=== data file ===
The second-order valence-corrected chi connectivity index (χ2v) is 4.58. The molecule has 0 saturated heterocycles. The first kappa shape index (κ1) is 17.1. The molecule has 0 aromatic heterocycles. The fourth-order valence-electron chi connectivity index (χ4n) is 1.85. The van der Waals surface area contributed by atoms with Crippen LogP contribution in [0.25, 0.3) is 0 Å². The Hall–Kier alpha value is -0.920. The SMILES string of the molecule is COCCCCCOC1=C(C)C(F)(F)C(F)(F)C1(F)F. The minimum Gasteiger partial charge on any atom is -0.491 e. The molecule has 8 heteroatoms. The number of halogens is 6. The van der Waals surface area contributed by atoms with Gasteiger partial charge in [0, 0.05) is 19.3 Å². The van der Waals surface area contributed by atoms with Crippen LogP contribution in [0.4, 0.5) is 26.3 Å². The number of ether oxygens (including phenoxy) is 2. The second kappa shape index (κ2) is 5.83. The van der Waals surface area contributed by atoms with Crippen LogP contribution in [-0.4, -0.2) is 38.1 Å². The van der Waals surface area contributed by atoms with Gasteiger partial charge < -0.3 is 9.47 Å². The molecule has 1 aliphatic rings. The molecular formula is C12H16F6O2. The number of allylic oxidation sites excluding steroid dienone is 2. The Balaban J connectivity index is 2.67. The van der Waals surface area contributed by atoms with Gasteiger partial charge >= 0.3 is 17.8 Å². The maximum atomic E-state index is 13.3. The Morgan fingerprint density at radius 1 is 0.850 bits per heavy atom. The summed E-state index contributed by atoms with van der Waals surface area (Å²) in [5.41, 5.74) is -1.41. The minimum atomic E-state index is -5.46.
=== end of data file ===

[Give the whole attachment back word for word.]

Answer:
The second-order valence-corrected chi connectivity index (χ2v) is 4.58. The molecule has 0 saturated heterocycles. The first kappa shape index (κ1) is 17.1. The molecule has 0 aromatic heterocycles. The fourth-order valence-electron chi connectivity index (χ4n) is 1.85. The van der Waals surface area contributed by atoms with Crippen LogP contribution in [0.25, 0.3) is 0 Å². The Hall–Kier alpha value is -0.920. The SMILES string of the molecule is COCCCCCOC1=C(C)C(F)(F)C(F)(F)C1(F)F. The minimum Gasteiger partial charge on any atom is -0.491 e. The molecule has 8 heteroatoms. The number of halogens is 6. The van der Waals surface area contributed by atoms with Gasteiger partial charge in [0, 0.05) is 19.3 Å². The van der Waals surface area contributed by atoms with Crippen LogP contribution in [0.4, 0.5) is 26.3 Å². The number of ether oxygens (including phenoxy) is 2. The second kappa shape index (κ2) is 5.83. The van der Waals surface area contributed by atoms with Crippen LogP contribution in [-0.4, -0.2) is 38.1 Å². The van der Waals surface area contributed by atoms with Gasteiger partial charge < -0.3 is 9.47 Å². The molecule has 1 aliphatic rings. The molecular formula is C12H16F6O2. The number of allylic oxidation sites excluding steroid dienone is 2. The Balaban J connectivity index is 2.67. The van der Waals surface area contributed by atoms with Gasteiger partial charge >= 0.3 is 17.8 Å². The maximum atomic E-state index is 13.3. The Morgan fingerprint density at radius 1 is 0.850 bits per heavy atom. The summed E-state index contributed by atoms with van der Waals surface area (Å²) in [5.41, 5.74) is -1.41. The minimum atomic E-state index is -5.46.